This is my maul stick.  Ever heard of a maul stick?  Well, many artists purchase the maul sticks with leather wrapped around one end.  Naaah.  I use my mother's old cane and it works perfectly.  I use it to steady my hand when I need to be precise.  I love my mother's cane. 


Also, see the color of  our walls?  When we had our home painted last year, I intentionally wanted this room to have a neutral tan color.  It is a perfect backdrop for me, especially when I am working on a large painting as it does not reflect some strange reflective light onto my painting.  If I had a bright yellow wall, all my colors would look warmer than they really are.  If I had a blue room, all my colors would look cooler.  By having a neutral tan color, it neutralizes the reflective light coming into the room and I get more true colors in my paintings - even if I decide to paint in high key!


Instead of holding a palette in my left arm and painting with my right hand, I prefer to have a palette table so I can sit comfortably while I paint.  See the wood frame holding my brushes?  My Big Bear made that for me about 10 years ago.  I also had a thick pane of glass cut to size to use as a palette.  I didn't want it to have any sharp edges.  It makes clean up easy. 


I keep my brushes in old canisters.  I have a canister for large brushes, one for medium size brushes, and one for small, detail brushes.  See that sketchbook in the background?  Sarah was sketching today.  She likes to draw faces and is learning how to draw eyes. 


I wish I had more natural light in my studio, but if I start working early, there's enough light for painting.  As for this bookcase, I'm just waiting for it to collapse. 


Here is another painting that I need to finish.  If you only knew how many unfinished projects I have surrounding me.  Let's just say "lots."  I think I'll finish this painting next after I get some little paintings done for the Festival coming up in September.  (Whatever "next" means).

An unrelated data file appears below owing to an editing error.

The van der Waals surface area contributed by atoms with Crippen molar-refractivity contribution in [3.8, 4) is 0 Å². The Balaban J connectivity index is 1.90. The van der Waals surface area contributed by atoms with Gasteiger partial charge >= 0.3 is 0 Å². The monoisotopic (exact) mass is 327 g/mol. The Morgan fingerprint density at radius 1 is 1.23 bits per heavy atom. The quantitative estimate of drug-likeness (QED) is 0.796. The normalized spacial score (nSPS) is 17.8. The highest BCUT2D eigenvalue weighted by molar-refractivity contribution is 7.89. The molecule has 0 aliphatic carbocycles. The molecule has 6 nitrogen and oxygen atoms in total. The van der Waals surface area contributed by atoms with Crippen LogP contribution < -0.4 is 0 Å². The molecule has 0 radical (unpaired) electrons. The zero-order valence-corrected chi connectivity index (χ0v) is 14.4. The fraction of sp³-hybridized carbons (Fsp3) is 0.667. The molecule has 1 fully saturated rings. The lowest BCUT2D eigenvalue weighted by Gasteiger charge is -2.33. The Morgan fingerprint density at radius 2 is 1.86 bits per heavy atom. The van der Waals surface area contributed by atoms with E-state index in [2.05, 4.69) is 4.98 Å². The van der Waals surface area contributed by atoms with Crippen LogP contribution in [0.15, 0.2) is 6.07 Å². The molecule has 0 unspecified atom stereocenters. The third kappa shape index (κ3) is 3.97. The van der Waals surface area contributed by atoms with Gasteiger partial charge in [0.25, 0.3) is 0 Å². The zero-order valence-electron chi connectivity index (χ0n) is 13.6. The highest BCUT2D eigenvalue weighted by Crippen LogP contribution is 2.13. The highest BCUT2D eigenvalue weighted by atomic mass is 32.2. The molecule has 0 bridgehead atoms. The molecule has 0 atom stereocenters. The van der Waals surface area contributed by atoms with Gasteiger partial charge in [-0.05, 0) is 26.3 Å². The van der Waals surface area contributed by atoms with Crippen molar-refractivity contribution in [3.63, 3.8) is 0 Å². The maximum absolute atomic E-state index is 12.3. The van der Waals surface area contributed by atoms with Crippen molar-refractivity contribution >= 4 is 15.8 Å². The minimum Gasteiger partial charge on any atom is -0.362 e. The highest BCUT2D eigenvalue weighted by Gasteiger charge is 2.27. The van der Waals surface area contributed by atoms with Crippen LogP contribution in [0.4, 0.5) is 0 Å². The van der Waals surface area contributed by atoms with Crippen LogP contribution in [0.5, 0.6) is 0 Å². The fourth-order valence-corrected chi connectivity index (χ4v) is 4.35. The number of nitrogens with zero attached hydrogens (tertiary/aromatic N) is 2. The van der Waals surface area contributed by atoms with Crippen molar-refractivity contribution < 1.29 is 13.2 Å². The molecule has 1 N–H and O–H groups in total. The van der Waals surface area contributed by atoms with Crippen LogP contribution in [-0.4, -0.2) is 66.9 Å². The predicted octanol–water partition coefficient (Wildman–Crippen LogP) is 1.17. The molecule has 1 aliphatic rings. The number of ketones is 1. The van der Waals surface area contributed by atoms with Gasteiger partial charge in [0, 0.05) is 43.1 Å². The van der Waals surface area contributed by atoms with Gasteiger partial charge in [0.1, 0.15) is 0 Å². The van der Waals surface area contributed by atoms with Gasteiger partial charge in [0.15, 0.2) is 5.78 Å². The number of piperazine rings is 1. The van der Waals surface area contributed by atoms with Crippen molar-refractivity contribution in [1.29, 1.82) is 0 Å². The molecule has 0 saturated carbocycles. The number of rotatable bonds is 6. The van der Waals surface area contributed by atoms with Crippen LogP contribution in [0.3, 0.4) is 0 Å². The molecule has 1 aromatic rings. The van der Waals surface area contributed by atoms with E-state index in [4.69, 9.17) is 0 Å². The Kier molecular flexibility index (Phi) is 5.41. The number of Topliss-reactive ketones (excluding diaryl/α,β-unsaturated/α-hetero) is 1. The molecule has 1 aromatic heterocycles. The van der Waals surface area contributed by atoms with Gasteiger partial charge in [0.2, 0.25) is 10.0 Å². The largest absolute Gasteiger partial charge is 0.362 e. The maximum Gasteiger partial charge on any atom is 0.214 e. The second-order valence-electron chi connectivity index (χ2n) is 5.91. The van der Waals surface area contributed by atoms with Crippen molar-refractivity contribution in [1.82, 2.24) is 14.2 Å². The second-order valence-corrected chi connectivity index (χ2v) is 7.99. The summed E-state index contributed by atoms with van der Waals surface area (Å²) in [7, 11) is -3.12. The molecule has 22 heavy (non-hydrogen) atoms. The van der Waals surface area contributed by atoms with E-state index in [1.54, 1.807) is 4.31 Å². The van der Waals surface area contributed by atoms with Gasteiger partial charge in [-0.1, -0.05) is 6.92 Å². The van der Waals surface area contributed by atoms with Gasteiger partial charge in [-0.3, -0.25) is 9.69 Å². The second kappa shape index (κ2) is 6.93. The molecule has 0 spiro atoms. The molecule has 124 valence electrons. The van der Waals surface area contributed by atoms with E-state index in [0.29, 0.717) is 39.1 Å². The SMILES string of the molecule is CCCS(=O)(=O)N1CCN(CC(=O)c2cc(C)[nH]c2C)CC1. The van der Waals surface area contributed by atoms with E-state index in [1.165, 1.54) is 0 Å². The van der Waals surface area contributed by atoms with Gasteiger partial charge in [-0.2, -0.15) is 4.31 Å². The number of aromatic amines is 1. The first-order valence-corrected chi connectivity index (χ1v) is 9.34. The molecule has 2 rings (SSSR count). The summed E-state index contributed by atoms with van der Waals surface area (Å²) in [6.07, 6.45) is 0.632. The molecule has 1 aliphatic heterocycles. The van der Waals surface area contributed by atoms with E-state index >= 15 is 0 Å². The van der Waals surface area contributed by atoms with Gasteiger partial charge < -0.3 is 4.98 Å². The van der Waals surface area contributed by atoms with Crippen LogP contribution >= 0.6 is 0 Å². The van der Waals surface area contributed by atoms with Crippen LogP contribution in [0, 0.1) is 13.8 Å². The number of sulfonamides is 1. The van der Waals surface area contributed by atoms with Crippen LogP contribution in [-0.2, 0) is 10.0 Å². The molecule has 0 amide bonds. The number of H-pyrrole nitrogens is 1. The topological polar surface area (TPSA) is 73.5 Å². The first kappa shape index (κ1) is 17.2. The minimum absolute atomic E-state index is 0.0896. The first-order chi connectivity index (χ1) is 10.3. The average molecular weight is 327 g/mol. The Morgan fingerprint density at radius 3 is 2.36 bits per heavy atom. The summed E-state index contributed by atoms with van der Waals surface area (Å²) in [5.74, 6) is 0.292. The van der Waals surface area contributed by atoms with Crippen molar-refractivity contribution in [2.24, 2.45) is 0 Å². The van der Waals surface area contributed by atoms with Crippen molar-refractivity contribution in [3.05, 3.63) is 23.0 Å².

I love this old dresser.  Believe it or not, my mother and father purchased this dresser as a part of a bedroom set for my oldest brother, Mike.  Mike is now 61, so that is probably how old this dresser is.  The bottom drawers don't open easily, but fortunately, the bottom drawers are filled with quilting scraps - and a few more sewing and quilting projects that I have put on the back burner.  I've really got to do something about that.  Oh, and here is another easel.  I've got a number of easels.  I put paintings on them to dry, or to paint, or to sketch - all in various stages of completion.  At least I don't get bored.  Pay no attention to the potty pads in the picture.  They're for Hannah.  She can't decide whether to go outside or inside, so we keep the potty pads in the studio just in case she can't wait.


I also have a very nice sketch desk - that one on the left with the sailboats.  I use it for my pastel paintings, or should I say "unfinished pastel paintings?"


Raise your hand if you love IKEA?  I love IKEA.  When they opened an IKEA near to our home here in North Carolina, I was thrilled.  See these 2 tall chest of drawers?  I've had them for about 11 years.  We got them at IKEA in Maryland and they have served many purposes in those 11 years.  From homeschooling supplies to sewing supplies to art supplies, they are sturdy, spacious, and functional, and they still look like new.  As a matter of fact, I also got my 2 tables in my studio that hold my palette and my brushes (next to my easel) at IKEA.  Love 'em.


Ready to collapse.  I am an avid reader and a perpetual student, and this bookshelf holds an incredible education - from Art History to Art Instruction.  I've kept Northlight books and Barnes & Noble in business.

So there you go, a short stroll thru my studio.  Nothing to write home about, but it was somethin' for me to write about today.  It is my personal space at home where I like to go, turn on my iPod, and get into my creative "zone."  It's nice to have a place to call my own.  Do you have one?



Sunday, June 14, 2009

"Cow in Field" 8x16 Oil on Panel



Today's new artwork:

"Cow in Field" 8x16 Oil on Panel.

SOLD $250.00 (unframed)

Here is a close up of our friendly cow ...


Isn't he a cutie?